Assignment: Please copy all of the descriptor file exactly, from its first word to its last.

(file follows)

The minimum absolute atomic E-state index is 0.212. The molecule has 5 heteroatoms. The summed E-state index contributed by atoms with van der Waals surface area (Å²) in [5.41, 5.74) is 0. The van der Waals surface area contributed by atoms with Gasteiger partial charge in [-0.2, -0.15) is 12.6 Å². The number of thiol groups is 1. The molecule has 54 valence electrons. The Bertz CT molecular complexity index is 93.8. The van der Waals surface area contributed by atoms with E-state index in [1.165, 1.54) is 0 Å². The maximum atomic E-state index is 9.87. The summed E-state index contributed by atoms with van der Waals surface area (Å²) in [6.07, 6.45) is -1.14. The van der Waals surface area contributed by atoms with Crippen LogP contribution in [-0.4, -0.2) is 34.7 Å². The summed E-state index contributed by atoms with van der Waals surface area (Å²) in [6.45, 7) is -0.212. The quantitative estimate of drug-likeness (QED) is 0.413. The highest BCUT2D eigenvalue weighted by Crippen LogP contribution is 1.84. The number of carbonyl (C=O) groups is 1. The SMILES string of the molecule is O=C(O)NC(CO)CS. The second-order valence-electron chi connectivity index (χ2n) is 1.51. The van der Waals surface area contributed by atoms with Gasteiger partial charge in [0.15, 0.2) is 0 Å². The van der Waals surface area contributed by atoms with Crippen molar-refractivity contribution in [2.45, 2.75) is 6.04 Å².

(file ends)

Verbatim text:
The minimum absolute atomic E-state index is 0.212. The molecule has 5 heteroatoms. The summed E-state index contributed by atoms with van der Waals surface area (Å²) in [5.41, 5.74) is 0. The van der Waals surface area contributed by atoms with Gasteiger partial charge in [-0.2, -0.15) is 12.6 Å². The number of thiol groups is 1. The molecule has 54 valence electrons. The Bertz CT molecular complexity index is 93.8. The van der Waals surface area contributed by atoms with E-state index in [1.165, 1.54) is 0 Å². The maximum atomic E-state index is 9.87. The summed E-state index contributed by atoms with van der Waals surface area (Å²) in [6.07, 6.45) is -1.14. The van der Waals surface area contributed by atoms with Crippen LogP contribution in [-0.4, -0.2) is 34.7 Å². The summed E-state index contributed by atoms with van der Waals surface area (Å²) in [6.45, 7) is -0.212. The quantitative estimate of drug-likeness (QED) is 0.413. The highest BCUT2D eigenvalue weighted by Crippen LogP contribution is 1.84. The number of carbonyl (C=O) groups is 1. The SMILES string of the molecule is O=C(O)NC(CO)CS. The second-order valence-electron chi connectivity index (χ2n) is 1.51. The van der Waals surface area contributed by atoms with Gasteiger partial charge in [0.15, 0.2) is 0 Å². The van der Waals surface area contributed by atoms with Crippen molar-refractivity contribution in [2.45, 2.75) is 6.04 Å².